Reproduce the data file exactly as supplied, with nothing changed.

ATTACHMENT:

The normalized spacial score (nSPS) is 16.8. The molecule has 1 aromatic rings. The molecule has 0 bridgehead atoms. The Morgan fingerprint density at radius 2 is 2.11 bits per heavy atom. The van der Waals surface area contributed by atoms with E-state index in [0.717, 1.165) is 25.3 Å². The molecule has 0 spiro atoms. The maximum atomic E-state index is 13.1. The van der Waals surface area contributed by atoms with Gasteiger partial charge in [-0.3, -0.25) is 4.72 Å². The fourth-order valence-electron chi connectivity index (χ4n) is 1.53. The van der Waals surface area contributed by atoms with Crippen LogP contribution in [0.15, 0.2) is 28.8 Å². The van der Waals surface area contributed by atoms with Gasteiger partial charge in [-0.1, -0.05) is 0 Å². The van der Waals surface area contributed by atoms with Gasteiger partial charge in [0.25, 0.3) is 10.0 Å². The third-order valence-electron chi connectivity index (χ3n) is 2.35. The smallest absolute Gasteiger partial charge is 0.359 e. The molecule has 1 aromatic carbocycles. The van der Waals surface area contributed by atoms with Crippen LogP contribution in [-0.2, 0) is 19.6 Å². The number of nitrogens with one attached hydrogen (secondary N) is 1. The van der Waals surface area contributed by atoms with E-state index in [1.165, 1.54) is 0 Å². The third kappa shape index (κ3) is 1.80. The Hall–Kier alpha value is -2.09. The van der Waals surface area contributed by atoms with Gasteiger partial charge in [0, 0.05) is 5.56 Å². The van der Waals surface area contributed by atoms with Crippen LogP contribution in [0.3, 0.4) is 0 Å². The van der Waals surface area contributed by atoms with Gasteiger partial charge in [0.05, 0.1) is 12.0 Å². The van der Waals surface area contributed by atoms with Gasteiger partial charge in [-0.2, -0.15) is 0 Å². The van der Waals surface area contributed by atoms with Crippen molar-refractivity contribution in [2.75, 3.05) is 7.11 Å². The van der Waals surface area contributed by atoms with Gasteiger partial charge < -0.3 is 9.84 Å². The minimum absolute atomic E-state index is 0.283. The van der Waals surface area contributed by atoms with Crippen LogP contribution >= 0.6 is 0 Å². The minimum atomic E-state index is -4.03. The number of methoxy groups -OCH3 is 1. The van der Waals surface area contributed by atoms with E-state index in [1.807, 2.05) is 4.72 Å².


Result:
The normalized spacial score (nSPS) is 16.8. The molecule has 1 aromatic rings. The molecule has 0 bridgehead atoms. The Morgan fingerprint density at radius 2 is 2.11 bits per heavy atom. The van der Waals surface area contributed by atoms with E-state index in [0.717, 1.165) is 25.3 Å². The molecule has 0 spiro atoms. The maximum atomic E-state index is 13.1. The van der Waals surface area contributed by atoms with Gasteiger partial charge in [-0.3, -0.25) is 4.72 Å². The fourth-order valence-electron chi connectivity index (χ4n) is 1.53. The van der Waals surface area contributed by atoms with Crippen LogP contribution in [0.15, 0.2) is 28.8 Å². The van der Waals surface area contributed by atoms with Gasteiger partial charge in [-0.1, -0.05) is 0 Å². The van der Waals surface area contributed by atoms with Gasteiger partial charge in [0.25, 0.3) is 10.0 Å². The third-order valence-electron chi connectivity index (χ3n) is 2.35. The smallest absolute Gasteiger partial charge is 0.359 e. The molecule has 1 aromatic carbocycles. The van der Waals surface area contributed by atoms with Crippen LogP contribution in [-0.2, 0) is 19.6 Å². The number of nitrogens with one attached hydrogen (secondary N) is 1. The van der Waals surface area contributed by atoms with E-state index in [1.165, 1.54) is 0 Å². The third kappa shape index (κ3) is 1.80. The Hall–Kier alpha value is -2.09. The van der Waals surface area contributed by atoms with Gasteiger partial charge in [0, 0.05) is 5.56 Å². The van der Waals surface area contributed by atoms with Crippen LogP contribution in [0.3, 0.4) is 0 Å². The van der Waals surface area contributed by atoms with Gasteiger partial charge in [0.05, 0.1) is 12.0 Å². The van der Waals surface area contributed by atoms with Gasteiger partial charge in [-0.2, -0.15) is 0 Å². The van der Waals surface area contributed by atoms with Crippen molar-refractivity contribution in [2.75, 3.05) is 7.11 Å². The van der Waals surface area contributed by atoms with Gasteiger partial charge < -0.3 is 9.84 Å². The minimum absolute atomic E-state index is 0.283. The van der Waals surface area contributed by atoms with Crippen LogP contribution >= 0.6 is 0 Å². The minimum atomic E-state index is -4.03. The number of methoxy groups -OCH3 is 1. The van der Waals surface area contributed by atoms with E-state index in [1.807, 2.05) is 4.72 Å².